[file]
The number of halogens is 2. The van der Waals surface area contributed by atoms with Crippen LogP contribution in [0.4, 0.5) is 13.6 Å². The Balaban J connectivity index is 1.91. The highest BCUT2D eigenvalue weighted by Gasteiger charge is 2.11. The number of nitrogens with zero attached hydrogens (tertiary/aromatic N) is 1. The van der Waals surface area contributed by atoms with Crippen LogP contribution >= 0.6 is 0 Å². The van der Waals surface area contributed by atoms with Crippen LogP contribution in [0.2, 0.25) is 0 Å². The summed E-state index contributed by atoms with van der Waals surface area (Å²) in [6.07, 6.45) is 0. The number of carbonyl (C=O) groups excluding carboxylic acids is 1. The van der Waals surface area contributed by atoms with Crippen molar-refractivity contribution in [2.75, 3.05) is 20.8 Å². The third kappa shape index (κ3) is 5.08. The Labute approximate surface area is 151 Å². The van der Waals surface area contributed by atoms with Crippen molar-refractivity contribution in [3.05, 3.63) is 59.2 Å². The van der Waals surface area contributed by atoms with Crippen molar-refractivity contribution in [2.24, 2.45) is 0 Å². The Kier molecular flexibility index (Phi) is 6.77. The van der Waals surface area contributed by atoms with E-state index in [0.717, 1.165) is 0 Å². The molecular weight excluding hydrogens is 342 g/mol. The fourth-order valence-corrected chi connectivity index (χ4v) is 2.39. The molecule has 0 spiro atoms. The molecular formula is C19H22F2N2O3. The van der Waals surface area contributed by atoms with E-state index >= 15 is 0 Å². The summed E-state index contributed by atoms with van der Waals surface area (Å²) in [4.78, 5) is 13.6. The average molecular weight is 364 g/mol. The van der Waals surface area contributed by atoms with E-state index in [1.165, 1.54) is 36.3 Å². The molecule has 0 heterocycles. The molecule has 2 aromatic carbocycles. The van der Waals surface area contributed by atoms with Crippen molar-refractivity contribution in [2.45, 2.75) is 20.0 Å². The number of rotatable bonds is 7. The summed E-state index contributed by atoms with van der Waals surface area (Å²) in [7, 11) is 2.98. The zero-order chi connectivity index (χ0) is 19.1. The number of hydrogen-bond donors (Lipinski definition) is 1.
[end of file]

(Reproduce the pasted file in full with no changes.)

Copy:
The number of halogens is 2. The van der Waals surface area contributed by atoms with Crippen LogP contribution in [0.4, 0.5) is 13.6 Å². The Balaban J connectivity index is 1.91. The highest BCUT2D eigenvalue weighted by Gasteiger charge is 2.11. The number of nitrogens with zero attached hydrogens (tertiary/aromatic N) is 1. The van der Waals surface area contributed by atoms with Crippen LogP contribution >= 0.6 is 0 Å². The van der Waals surface area contributed by atoms with Crippen LogP contribution in [0.2, 0.25) is 0 Å². The summed E-state index contributed by atoms with van der Waals surface area (Å²) in [6.07, 6.45) is 0. The number of carbonyl (C=O) groups excluding carboxylic acids is 1. The van der Waals surface area contributed by atoms with Crippen molar-refractivity contribution in [2.75, 3.05) is 20.8 Å². The third kappa shape index (κ3) is 5.08. The Labute approximate surface area is 151 Å². The van der Waals surface area contributed by atoms with Crippen molar-refractivity contribution in [3.05, 3.63) is 59.2 Å². The van der Waals surface area contributed by atoms with Crippen molar-refractivity contribution in [2.24, 2.45) is 0 Å². The Kier molecular flexibility index (Phi) is 6.77. The van der Waals surface area contributed by atoms with E-state index in [0.717, 1.165) is 0 Å². The molecular weight excluding hydrogens is 342 g/mol. The fourth-order valence-corrected chi connectivity index (χ4v) is 2.39. The molecule has 0 spiro atoms. The molecular formula is C19H22F2N2O3. The van der Waals surface area contributed by atoms with E-state index >= 15 is 0 Å². The summed E-state index contributed by atoms with van der Waals surface area (Å²) in [4.78, 5) is 13.6. The average molecular weight is 364 g/mol. The van der Waals surface area contributed by atoms with E-state index in [1.165, 1.54) is 36.3 Å². The molecule has 0 heterocycles. The molecule has 2 aromatic carbocycles. The van der Waals surface area contributed by atoms with Crippen molar-refractivity contribution in [2.45, 2.75) is 20.0 Å². The number of rotatable bonds is 7. The summed E-state index contributed by atoms with van der Waals surface area (Å²) in [7, 11) is 2.98. The zero-order chi connectivity index (χ0) is 19.1. The number of hydrogen-bond donors (Lipinski definition) is 1.